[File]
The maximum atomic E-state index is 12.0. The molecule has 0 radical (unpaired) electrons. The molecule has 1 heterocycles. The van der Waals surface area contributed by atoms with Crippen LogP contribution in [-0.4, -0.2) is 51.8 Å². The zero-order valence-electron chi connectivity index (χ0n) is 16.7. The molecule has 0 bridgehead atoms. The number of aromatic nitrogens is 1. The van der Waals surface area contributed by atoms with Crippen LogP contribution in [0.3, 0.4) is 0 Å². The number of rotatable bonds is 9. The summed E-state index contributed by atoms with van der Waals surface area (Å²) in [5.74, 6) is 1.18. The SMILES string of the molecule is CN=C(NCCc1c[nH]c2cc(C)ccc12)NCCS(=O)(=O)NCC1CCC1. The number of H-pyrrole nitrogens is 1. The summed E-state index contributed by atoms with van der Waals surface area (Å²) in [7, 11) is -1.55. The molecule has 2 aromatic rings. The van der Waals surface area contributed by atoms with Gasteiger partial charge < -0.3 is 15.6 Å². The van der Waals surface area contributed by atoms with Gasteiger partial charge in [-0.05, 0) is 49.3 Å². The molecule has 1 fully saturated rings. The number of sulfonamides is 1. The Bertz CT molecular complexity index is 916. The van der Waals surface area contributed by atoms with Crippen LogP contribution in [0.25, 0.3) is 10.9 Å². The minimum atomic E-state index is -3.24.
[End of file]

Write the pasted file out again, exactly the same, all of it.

The maximum atomic E-state index is 12.0. The molecule has 0 radical (unpaired) electrons. The molecule has 1 heterocycles. The van der Waals surface area contributed by atoms with Crippen LogP contribution in [-0.4, -0.2) is 51.8 Å². The zero-order valence-electron chi connectivity index (χ0n) is 16.7. The molecule has 0 bridgehead atoms. The number of aromatic nitrogens is 1. The van der Waals surface area contributed by atoms with Crippen LogP contribution in [0.3, 0.4) is 0 Å². The number of rotatable bonds is 9. The summed E-state index contributed by atoms with van der Waals surface area (Å²) in [5.74, 6) is 1.18. The SMILES string of the molecule is CN=C(NCCc1c[nH]c2cc(C)ccc12)NCCS(=O)(=O)NCC1CCC1. The number of H-pyrrole nitrogens is 1. The summed E-state index contributed by atoms with van der Waals surface area (Å²) in [7, 11) is -1.55. The molecule has 2 aromatic rings. The van der Waals surface area contributed by atoms with Gasteiger partial charge < -0.3 is 15.6 Å². The van der Waals surface area contributed by atoms with Gasteiger partial charge in [-0.05, 0) is 49.3 Å². The molecule has 1 fully saturated rings. The number of sulfonamides is 1. The Bertz CT molecular complexity index is 916. The van der Waals surface area contributed by atoms with Crippen LogP contribution in [0.25, 0.3) is 10.9 Å². The minimum atomic E-state index is -3.24.